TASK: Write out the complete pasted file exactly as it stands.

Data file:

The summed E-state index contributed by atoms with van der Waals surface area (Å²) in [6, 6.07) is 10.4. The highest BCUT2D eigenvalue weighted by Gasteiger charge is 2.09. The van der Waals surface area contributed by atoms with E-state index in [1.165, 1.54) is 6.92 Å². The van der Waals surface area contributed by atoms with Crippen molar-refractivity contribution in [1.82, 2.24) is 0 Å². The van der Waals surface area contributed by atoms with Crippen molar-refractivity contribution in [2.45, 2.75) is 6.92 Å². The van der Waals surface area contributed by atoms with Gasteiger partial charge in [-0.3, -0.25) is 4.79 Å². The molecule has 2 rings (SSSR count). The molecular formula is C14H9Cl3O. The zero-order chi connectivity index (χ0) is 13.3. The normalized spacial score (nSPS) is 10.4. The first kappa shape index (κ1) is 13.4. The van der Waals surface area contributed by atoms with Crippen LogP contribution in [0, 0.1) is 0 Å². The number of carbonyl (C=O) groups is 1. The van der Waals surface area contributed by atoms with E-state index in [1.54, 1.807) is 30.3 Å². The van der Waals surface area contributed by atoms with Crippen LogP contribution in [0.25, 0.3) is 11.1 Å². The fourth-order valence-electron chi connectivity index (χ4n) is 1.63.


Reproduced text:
The summed E-state index contributed by atoms with van der Waals surface area (Å²) in [6, 6.07) is 10.4. The highest BCUT2D eigenvalue weighted by Gasteiger charge is 2.09. The van der Waals surface area contributed by atoms with E-state index in [1.165, 1.54) is 6.92 Å². The van der Waals surface area contributed by atoms with Crippen molar-refractivity contribution in [1.82, 2.24) is 0 Å². The van der Waals surface area contributed by atoms with Crippen molar-refractivity contribution in [2.45, 2.75) is 6.92 Å². The van der Waals surface area contributed by atoms with Gasteiger partial charge in [-0.3, -0.25) is 4.79 Å². The molecule has 2 rings (SSSR count). The molecular formula is C14H9Cl3O. The zero-order chi connectivity index (χ0) is 13.3. The normalized spacial score (nSPS) is 10.4. The first kappa shape index (κ1) is 13.4. The van der Waals surface area contributed by atoms with Crippen LogP contribution in [0, 0.1) is 0 Å². The number of carbonyl (C=O) groups is 1. The van der Waals surface area contributed by atoms with E-state index in [1.54, 1.807) is 30.3 Å². The van der Waals surface area contributed by atoms with Crippen LogP contribution in [0.25, 0.3) is 11.1 Å². The fourth-order valence-electron chi connectivity index (χ4n) is 1.63.